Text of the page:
How To Care For Your Extra Large Dog
The bigger the dog, the more there is to love. Dogs come in all shapes and sizes, but here we are going to focus on the big boys: breeds like the Mastiff, the Saint Bernard, the Great Dane and the Newfoundland Dog, to name just a few. These gentle giants occupy a special place in our hearts particularly because of their giant, bumbling, sweet personalities. But extra large dogs come with their own unique set of considerations, which is why we at Mammoth Dog Beds have compiled this short list of care tips, broken into three broad categories – Training, Health and Comfort.
Start Early And Be Thorough
They may start out small, but before long they get big… very big. And what was once a cute quirk in your little puppy – for instance, the tendency to jump up on people or attempt to counter surf – becomes a full-fledged problem, as well as a potential danger to the dog and those around it. Teach your dog how to stay, sit and lay down, and teach them proper leash etiquette, having them walk at your side on a loose leash.
Socialize Your Big Buddy
Your big dog is primed to be a sweetheart – that is if they receive the proper socialization, in order to feel comfortable around people and other dogs. Anxiety and fear can lead to aggression in all dogs, but it is of particular concern with extra large dogs, who are able to do real damage. As soon as possible, introduce your pup to other people – all kinds of people – and to other dogs. Let them understand that the world isn’t threatening and that they needn’t be anxious.
Large dogs are more prone to hip dysplasia, which is a developmental abnormality in the formation of the hip joint, which can cause a dog a great deal of pain. If your big pup is showing signs of slowness, decreased activity or is having trouble with stairs and steps, contact your veterinarian immediately to check for hip dysplasia. If your lovely pup is unlucky enough to suffer from hip dysplasia, buy an extra large dog bed with orthopedic memory foam for them. It will be much easier on their sore joints.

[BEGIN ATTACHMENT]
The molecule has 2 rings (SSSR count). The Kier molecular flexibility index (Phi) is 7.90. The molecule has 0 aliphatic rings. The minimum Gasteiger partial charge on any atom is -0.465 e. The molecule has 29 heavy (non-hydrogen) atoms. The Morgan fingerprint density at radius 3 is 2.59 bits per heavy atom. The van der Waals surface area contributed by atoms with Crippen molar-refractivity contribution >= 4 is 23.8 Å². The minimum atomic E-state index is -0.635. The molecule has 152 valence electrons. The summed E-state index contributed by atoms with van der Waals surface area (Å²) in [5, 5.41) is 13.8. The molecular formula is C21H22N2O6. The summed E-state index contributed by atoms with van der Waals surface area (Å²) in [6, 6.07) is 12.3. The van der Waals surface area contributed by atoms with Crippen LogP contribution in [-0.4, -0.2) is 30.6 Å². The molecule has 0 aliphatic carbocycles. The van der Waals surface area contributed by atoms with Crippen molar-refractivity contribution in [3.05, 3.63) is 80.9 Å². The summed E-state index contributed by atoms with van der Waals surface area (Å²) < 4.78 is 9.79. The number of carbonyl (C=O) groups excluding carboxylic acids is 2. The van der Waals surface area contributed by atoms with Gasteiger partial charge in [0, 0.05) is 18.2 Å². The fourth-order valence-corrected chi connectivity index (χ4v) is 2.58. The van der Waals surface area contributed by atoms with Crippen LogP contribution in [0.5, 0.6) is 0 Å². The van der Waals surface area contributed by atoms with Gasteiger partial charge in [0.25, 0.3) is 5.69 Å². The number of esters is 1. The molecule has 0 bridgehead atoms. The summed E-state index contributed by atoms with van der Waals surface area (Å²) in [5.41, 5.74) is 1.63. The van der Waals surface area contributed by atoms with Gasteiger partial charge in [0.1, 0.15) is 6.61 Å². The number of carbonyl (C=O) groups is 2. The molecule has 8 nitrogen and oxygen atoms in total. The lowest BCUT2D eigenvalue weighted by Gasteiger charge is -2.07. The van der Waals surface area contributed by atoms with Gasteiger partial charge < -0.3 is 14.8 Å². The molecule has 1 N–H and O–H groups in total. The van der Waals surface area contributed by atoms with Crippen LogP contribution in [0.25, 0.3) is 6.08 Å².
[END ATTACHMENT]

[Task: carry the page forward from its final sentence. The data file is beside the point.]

An inflammation of the joints, arthritis can be stiff, painful and all around uncomfortable. But it is a common ailment among dogs, especially older dogs and especially older large dogs. Again, making sure your arthritic pup has a bed with high memory fill will go a long way toward alleviating discomfort and pain. You can also ask your vet about the use of steroids, NSAIDs (non-steroidal, anti-inflammatory drugs) and other pain types of pain relief.
It is always a good idea to consult with a vet about nutrition, but in general large dogs need a rounded diet that is monitored so as not to cause obesity, which can be very hard on a large breed. Check out this informative article from the American Kennel Club, which enumerates a lot of the different diet considerations for large dogs. Also, special precaution needs to be taken with large dogs to prevent bloat, which can be fatal.
Give Them Ample Space
With a tail that could wag a vase right off of a coffee table, it is imperative to give your extra large dog some space. Oftentimes, a very large dog isn’t quite aware of its own size, and can cause damage around the house if they aren’t given enough room. Stake out a spot in your house or apartment where the dog can do the bulk of its dog-ly activities – sleeping, eating and playing with toys – and ensure that the space is clear of obstructions.
Get Them The Right Dog Bed
Check out Mammoth Outlet’s holiday deals on our website, or peruse our breed-specific dog beds to find the best one for your extra large pooch. Don’t go with a generic, pet store dog bed, which is often too small to be comfortable and lacks the joint-friendly memory foam that a large dog needs.
Big dogs grow up quickly, which is why it’s important to pay attention to their training, health and overall comfort. For any further questions about caring for your extra large pup, contact your veterinarian.